Ossipee — January 4, 2007 — Selectmen plan to put an article on the town warrant in March for the preliminary work to stabilize the Whittier Covered Bridge, buying time for the town to find money for a much more extensive rehabilitation that would save the rotting structure.
Whittier Covered Bridge is the town’s oldest public structure, dating from the 19th century, and as a covered bridge is recognized by the state as an historic resource. It is currently at risk of collapse due to rot and lack of maintenance over the years.
Robert Gillette has been heading a committee to look into the needs and costs for repair of the bridge. He presented a report to selectmen Monday, Dec. 18.
“The key thing now is to keep the thing afloat or above the river,” Gillette said. If the money is raised in March, work to stabilize the bridge could begin in 2007. “Obviously you’ve got to hope it lasts through the spring,” Selectman Harry Merrow said.
Overall costs for a complete restoration of the bridge have been estimated at $763,000 and $850,000 by two different engineering and bridge construction firms. To stabilize the bridge, estimates range from $92,000 to $130,000.
Among those submitting estimates of the cost were Hoyle, Tanner and Associates of Manchester, with a total cost of $850,000 and an initial stabilization cost of $125,000 (which includes moving the bridge to solid ground and repairing there); Arnold M. Graton Associates of Holderness, with a total cost of $763,000 and a stabilizing cost of $130,000 (to stabilize the structure in place with a steel truss); and H.E. Bergeron Engineers of North Conway, with costs of stabilizing only of between $92,000 and $109,000 (stabilizing in place with a truss).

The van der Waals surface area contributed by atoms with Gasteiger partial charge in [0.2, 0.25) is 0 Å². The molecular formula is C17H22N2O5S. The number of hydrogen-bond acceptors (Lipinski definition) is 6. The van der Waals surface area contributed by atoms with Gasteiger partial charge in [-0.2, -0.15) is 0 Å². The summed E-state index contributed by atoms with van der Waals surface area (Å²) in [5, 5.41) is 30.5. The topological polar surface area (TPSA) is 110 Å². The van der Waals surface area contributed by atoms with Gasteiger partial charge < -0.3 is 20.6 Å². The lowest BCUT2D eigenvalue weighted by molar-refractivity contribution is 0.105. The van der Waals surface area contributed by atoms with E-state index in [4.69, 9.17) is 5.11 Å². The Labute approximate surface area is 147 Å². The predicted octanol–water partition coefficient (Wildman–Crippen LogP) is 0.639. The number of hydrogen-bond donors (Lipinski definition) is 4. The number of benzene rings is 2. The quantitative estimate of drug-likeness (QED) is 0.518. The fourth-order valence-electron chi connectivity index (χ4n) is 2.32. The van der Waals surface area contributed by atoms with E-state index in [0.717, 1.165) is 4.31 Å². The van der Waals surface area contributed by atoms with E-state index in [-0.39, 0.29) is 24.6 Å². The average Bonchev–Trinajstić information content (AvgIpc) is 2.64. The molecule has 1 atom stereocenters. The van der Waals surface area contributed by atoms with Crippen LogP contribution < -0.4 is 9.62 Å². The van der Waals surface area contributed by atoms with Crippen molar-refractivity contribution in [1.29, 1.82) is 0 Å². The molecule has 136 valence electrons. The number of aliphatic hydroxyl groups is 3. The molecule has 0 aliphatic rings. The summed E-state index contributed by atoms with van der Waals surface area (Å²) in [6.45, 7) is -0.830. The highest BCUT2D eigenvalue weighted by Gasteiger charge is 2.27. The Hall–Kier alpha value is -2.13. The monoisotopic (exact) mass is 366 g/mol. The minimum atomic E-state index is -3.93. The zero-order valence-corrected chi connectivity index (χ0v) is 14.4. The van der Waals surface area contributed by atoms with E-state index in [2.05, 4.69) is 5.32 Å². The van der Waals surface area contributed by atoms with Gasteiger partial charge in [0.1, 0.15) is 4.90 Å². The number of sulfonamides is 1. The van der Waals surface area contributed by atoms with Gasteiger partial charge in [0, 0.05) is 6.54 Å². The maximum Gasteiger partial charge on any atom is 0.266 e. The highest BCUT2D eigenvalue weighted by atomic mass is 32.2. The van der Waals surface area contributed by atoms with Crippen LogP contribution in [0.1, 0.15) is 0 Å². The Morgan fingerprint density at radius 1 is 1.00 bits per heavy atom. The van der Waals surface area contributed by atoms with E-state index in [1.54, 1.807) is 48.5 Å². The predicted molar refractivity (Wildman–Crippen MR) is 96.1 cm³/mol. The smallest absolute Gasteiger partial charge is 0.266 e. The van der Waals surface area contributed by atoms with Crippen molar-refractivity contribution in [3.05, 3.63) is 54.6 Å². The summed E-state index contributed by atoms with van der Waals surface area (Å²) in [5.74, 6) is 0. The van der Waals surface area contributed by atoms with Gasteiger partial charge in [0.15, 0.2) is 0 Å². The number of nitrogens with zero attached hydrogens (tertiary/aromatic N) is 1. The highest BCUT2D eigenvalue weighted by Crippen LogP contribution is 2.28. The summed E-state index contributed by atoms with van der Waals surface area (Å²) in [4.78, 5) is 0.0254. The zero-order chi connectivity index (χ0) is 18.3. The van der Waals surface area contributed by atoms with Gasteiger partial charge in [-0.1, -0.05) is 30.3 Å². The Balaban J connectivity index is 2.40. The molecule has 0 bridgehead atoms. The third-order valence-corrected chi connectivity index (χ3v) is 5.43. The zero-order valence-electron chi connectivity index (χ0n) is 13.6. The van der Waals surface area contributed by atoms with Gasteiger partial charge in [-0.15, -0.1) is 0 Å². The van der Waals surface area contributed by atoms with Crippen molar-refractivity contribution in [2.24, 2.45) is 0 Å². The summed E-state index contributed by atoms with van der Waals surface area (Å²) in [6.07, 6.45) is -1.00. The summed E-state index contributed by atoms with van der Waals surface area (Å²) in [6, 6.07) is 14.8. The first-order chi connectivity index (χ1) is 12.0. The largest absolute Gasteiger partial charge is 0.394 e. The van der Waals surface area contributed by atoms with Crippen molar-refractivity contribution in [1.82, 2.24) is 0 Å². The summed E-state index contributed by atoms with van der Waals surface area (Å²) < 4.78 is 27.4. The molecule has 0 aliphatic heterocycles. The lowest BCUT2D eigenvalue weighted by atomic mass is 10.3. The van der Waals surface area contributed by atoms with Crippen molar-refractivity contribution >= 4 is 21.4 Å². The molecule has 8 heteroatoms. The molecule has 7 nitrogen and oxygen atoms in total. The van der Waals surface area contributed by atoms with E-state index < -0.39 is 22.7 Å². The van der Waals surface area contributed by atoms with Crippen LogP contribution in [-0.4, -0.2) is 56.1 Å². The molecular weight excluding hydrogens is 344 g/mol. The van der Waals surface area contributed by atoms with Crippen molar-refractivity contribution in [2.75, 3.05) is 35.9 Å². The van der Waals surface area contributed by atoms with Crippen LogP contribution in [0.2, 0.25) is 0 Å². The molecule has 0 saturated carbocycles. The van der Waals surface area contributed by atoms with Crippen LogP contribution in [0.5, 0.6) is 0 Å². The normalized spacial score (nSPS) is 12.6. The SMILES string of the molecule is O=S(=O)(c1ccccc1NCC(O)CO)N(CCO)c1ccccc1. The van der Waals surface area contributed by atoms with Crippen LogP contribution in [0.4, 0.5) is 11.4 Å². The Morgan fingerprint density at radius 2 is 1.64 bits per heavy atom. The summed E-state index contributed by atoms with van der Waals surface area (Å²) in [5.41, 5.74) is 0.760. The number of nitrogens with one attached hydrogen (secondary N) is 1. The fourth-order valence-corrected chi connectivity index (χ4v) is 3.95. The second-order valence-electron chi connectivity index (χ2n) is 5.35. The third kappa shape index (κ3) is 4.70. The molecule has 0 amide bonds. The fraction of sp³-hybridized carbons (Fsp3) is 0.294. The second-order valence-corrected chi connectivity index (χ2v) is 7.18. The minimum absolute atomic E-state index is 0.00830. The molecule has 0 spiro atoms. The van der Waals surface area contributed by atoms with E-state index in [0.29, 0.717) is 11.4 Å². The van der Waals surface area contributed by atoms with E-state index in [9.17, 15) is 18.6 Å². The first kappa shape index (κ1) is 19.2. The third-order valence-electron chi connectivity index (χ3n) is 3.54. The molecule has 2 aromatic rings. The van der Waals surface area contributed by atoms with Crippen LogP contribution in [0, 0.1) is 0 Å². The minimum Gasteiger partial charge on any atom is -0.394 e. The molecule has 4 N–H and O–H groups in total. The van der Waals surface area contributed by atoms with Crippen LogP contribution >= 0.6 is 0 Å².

Selectman Harry Merrow said, “I really feel very strongly that the bridge should be lifted off and set on the ground there and repaired on the ground so we can repair the abutments right.” He directed Gillette to, “See what its going to cost us for a loan because we’re not going to raise that this year.” But, Merrow said, the town’s debts have been significantly paid down in recent years, and he believes the town could afford to take a loan for this work.
Gillette reported on several options for funding the project. State and federal grants are available for such work, and generally require a match of some sort from the town. There is a federal highway administration grant for saving historic bridges that would pay up to 80 percent of the cost. If the town received this grant, the town’s initial investment to stabilize the structure could count as most of its 20 percent match.
Gillette explained that this is different from the N.H. Department of Transportation bridge repair funding, which also works on an 80-20 split of the costs with the town. In order to get the DOT the bridge would have to be upgraded to carry 6-ton load limits and be re-opened to traffic. But this would increase costs to more than $1 million.
Although some see re-opening the bridge as desirable, the cost of building a new modern concrete structure would be less, and the state would only pay 80 percent of that cost, thereby considerably upping the cost to the town.
Selectman Peter Olkkola had asked if the bridge would be re-opened to traffic, but Gillette said “The assumption is that it will not be upgraded to 6-ton load DOT requires.” In addition, he said, the traffic demands would be low at that spot, due to a new bridge on Route 25 nearby.
The filing date for federal Transportation Enhancement Program grant may not be until August, Gillette said. “The federal program does not require that the use of traffic, we could even put in a park if we wanted to.”
Selectmen also told Gillette to submit an application with N.H. Land and Community Heritage Investment Program for $130,000 for the stabilization part of the program. The state funded LCHIP is anticipating a budge of $12 million to be invested in land and historical conservation projects around the state this year. But Merrow said the number of grant applications will outweigh the amount of money that is there to be distributed.
Meanwhile, the Whittier Covered Bridge is closed to all traffic. Until last year, the bridge had been open to snowmobiles and pedestrians, but it is now closed to all traffic for safety reasons. Selectmen noted in their correspondence that there was a letter from NH DOT allowing snowmobiles to use the bridge on Route 25 this year.